(AP) — Lon Anker still has about 100 acres of corn to harvest, and the snowdrifts reach the top of some of the stalks. Yet if the winter isn't too rough and spring brings good weather, Anker's farm in southwestern Minnesota could still see an above average yield.

"The corn stand is good; it's looking good now yet," Anker said.

Minnesota Public Radio News reported that the corn on Anker's farm is part of an estimated 5 percent of the state's corn crop that remains to be harvested, with a total value about $200 million. Farmers hope to harvest the corn this spring and still salvage some profit. How well their fields make it through the winter will be important for the state's corn industry, a roughly $4 billion annual business.

The Christmas storm dropped 20 inches of snow on Anker's farm, and strong winds piled it into deep drifts, especially on the edge of his field, where the corn acted like a snow fence.

"Field loss will be where the biggest drifts are," Anker told MPR. "The snow will take the ears and strip them and they'll fall on the ground."

But just beyond the drifts, the snow is well below the ears and the stalks there appear undamaged.
Anker said his unharvested corn is worth about $60,000. He expects to lose about 7 percent of those ears on the 100 acres to winter damage. But if he's lucky his loss will be more than offset by a big saving — the corn will dry down on its own by next spring, saving him the cost of expensive fuel for drying it.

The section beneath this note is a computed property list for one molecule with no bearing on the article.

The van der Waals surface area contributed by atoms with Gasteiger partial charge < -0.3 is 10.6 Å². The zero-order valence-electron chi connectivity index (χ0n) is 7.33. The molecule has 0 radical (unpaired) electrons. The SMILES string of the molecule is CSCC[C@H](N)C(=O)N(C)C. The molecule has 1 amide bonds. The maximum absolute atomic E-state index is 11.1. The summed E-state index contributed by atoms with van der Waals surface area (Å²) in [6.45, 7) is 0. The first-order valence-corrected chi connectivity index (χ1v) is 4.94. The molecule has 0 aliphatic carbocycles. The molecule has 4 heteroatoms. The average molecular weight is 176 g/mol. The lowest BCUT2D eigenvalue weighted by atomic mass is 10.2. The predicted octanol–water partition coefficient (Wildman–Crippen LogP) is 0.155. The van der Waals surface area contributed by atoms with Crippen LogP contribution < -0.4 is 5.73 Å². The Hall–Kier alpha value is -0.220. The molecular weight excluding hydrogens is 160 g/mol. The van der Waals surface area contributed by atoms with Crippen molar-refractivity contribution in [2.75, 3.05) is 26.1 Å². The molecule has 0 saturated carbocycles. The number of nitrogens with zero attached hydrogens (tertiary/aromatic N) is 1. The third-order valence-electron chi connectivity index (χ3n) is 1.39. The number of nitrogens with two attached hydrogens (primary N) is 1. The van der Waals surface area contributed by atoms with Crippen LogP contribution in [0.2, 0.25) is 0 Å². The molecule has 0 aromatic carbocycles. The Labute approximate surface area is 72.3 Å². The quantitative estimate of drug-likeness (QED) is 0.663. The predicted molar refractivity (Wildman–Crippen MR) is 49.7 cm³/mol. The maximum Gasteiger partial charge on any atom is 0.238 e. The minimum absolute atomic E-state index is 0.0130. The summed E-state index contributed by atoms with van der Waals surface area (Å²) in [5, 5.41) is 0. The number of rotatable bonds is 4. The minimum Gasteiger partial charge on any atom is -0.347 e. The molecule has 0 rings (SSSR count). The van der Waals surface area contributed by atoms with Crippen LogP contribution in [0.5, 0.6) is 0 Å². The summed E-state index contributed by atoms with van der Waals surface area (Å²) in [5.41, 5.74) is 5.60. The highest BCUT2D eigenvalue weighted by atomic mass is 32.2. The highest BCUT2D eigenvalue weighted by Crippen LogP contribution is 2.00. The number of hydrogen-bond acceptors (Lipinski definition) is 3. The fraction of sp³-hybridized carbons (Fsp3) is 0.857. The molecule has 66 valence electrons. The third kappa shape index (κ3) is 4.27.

"Drying costs about $100 an acre," says Anker. "We decided to take it out in March or April and let it dry naturally in the field. And we'd just take the loss on what gets snowed under."

If Anker can't benefit from the lost ears, wildlife can. Pheasants, deer and other animals are likely to find shelter among the standing stalks, which will cost him some corn. And it's an opportunity for the rabbits.

"They can climb on the snowbanks and get at the ears," he said. "Otherwise they wouldn't be able to get at the ears"

It's unusual to find so much unharvested corn in the winter, said Mark Schultz, chief grain analyst with Northstar Commodity. But a wet fall, followed by snowstorms, kept farmers out of many fields.

"Maybe once every 15 years that it gets to be to this extreme," Schultz said.

Schultz said most of the Midwest had weather problems. North Dakota farmers have the worst situation right now, with more than a quarter of their corn crop still in the field.

Heavy snow this winter followed by a wet spring would make matters more difficult, he said. Farmers would have to wait for their fields to dry in the spring before they could finish last year's harvest, which would push back spring planting, possibly cutting into next year's yields.

So the heavy December snows are cause for concern. But farmers like Anker are hoping the weather breaks in their favor.

Standing in deep snow, Anker picked an ear of corn. It was filled with symmetrical rows of kernels. He hopes it's a preview of what he'll find when he finally harvests the field next spring. "So far, so good," he said.

Source: Associated Press